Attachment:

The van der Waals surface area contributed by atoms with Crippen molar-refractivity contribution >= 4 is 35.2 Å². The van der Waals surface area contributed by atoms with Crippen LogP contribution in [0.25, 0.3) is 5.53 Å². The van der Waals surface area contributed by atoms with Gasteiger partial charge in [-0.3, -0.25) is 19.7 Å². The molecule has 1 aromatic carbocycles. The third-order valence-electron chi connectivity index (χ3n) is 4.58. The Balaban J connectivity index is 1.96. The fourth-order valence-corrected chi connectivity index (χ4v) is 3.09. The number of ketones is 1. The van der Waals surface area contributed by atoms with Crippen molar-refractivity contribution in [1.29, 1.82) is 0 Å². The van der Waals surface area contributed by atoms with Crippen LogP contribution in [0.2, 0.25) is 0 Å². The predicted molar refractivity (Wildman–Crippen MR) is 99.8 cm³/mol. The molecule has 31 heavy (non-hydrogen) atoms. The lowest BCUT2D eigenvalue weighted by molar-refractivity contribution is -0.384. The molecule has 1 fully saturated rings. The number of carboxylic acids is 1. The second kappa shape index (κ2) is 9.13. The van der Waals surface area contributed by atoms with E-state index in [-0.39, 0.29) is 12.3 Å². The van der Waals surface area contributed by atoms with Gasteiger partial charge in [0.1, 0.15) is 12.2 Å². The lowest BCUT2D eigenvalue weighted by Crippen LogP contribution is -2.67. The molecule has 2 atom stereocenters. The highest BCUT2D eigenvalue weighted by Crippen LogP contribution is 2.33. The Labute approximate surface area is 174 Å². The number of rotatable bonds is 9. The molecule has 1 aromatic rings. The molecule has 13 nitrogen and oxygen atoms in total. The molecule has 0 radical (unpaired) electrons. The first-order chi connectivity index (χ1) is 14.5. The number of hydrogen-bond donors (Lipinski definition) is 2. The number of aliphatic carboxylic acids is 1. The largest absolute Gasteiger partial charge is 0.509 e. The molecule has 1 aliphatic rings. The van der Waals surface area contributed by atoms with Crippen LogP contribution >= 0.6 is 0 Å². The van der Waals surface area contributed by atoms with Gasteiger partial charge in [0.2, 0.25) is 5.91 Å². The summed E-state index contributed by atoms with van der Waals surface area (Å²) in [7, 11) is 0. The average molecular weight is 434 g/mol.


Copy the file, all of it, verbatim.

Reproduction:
The van der Waals surface area contributed by atoms with Crippen molar-refractivity contribution >= 4 is 35.2 Å². The van der Waals surface area contributed by atoms with Crippen LogP contribution in [0.25, 0.3) is 5.53 Å². The van der Waals surface area contributed by atoms with Gasteiger partial charge in [-0.3, -0.25) is 19.7 Å². The molecule has 1 aromatic carbocycles. The third-order valence-electron chi connectivity index (χ3n) is 4.58. The Balaban J connectivity index is 1.96. The fourth-order valence-corrected chi connectivity index (χ4v) is 3.09. The number of ketones is 1. The van der Waals surface area contributed by atoms with Crippen molar-refractivity contribution in [1.29, 1.82) is 0 Å². The van der Waals surface area contributed by atoms with Crippen LogP contribution in [0.2, 0.25) is 0 Å². The predicted molar refractivity (Wildman–Crippen MR) is 99.8 cm³/mol. The molecule has 31 heavy (non-hydrogen) atoms. The lowest BCUT2D eigenvalue weighted by molar-refractivity contribution is -0.384. The molecule has 1 fully saturated rings. The number of carboxylic acids is 1. The second kappa shape index (κ2) is 9.13. The van der Waals surface area contributed by atoms with E-state index in [-0.39, 0.29) is 12.3 Å². The van der Waals surface area contributed by atoms with Gasteiger partial charge in [0.1, 0.15) is 12.2 Å². The lowest BCUT2D eigenvalue weighted by Crippen LogP contribution is -2.67. The molecule has 2 atom stereocenters. The highest BCUT2D eigenvalue weighted by Crippen LogP contribution is 2.33. The Labute approximate surface area is 174 Å². The number of rotatable bonds is 9. The molecule has 1 aromatic rings. The molecule has 13 nitrogen and oxygen atoms in total. The molecule has 0 radical (unpaired) electrons. The first-order chi connectivity index (χ1) is 14.5. The number of hydrogen-bond donors (Lipinski definition) is 2. The number of aliphatic carboxylic acids is 1. The largest absolute Gasteiger partial charge is 0.509 e. The molecule has 1 aliphatic rings. The van der Waals surface area contributed by atoms with Crippen LogP contribution >= 0.6 is 0 Å². The van der Waals surface area contributed by atoms with Gasteiger partial charge in [0.2, 0.25) is 5.91 Å². The summed E-state index contributed by atoms with van der Waals surface area (Å²) in [7, 11) is 0. The average molecular weight is 434 g/mol.